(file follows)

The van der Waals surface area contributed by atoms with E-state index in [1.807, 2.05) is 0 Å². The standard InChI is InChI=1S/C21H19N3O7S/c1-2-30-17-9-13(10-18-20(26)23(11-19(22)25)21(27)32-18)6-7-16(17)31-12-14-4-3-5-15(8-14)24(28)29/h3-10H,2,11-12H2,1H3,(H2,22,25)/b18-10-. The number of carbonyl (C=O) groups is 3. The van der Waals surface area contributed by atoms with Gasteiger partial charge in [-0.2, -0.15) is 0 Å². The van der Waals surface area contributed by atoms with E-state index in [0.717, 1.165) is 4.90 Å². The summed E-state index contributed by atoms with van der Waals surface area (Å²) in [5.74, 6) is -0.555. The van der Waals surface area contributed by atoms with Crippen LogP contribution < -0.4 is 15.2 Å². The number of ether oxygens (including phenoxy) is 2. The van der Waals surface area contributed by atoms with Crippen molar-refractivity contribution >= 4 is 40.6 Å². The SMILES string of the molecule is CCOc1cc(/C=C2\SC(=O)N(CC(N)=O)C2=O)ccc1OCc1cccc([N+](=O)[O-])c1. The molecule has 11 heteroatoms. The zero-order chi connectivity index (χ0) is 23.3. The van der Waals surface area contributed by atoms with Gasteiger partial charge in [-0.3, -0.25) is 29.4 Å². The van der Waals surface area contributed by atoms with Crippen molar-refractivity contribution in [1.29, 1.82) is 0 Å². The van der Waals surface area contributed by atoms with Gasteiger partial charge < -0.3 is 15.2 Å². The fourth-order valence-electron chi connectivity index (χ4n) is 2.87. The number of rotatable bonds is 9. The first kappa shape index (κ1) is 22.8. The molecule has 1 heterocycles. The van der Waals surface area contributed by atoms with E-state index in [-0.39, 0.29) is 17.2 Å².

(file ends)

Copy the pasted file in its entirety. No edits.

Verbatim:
The van der Waals surface area contributed by atoms with E-state index in [1.807, 2.05) is 0 Å². The standard InChI is InChI=1S/C21H19N3O7S/c1-2-30-17-9-13(10-18-20(26)23(11-19(22)25)21(27)32-18)6-7-16(17)31-12-14-4-3-5-15(8-14)24(28)29/h3-10H,2,11-12H2,1H3,(H2,22,25)/b18-10-. The number of carbonyl (C=O) groups is 3. The van der Waals surface area contributed by atoms with Gasteiger partial charge in [-0.2, -0.15) is 0 Å². The van der Waals surface area contributed by atoms with E-state index in [0.717, 1.165) is 4.90 Å². The summed E-state index contributed by atoms with van der Waals surface area (Å²) in [5.74, 6) is -0.555. The van der Waals surface area contributed by atoms with Crippen LogP contribution < -0.4 is 15.2 Å². The number of ether oxygens (including phenoxy) is 2. The van der Waals surface area contributed by atoms with Crippen molar-refractivity contribution >= 4 is 40.6 Å². The SMILES string of the molecule is CCOc1cc(/C=C2\SC(=O)N(CC(N)=O)C2=O)ccc1OCc1cccc([N+](=O)[O-])c1. The molecule has 11 heteroatoms. The zero-order chi connectivity index (χ0) is 23.3. The van der Waals surface area contributed by atoms with Gasteiger partial charge in [-0.3, -0.25) is 29.4 Å². The van der Waals surface area contributed by atoms with Crippen molar-refractivity contribution in [1.29, 1.82) is 0 Å². The van der Waals surface area contributed by atoms with Gasteiger partial charge < -0.3 is 15.2 Å². The fourth-order valence-electron chi connectivity index (χ4n) is 2.87. The number of rotatable bonds is 9. The first kappa shape index (κ1) is 22.8. The molecule has 1 heterocycles. The van der Waals surface area contributed by atoms with E-state index in [-0.39, 0.29) is 17.2 Å².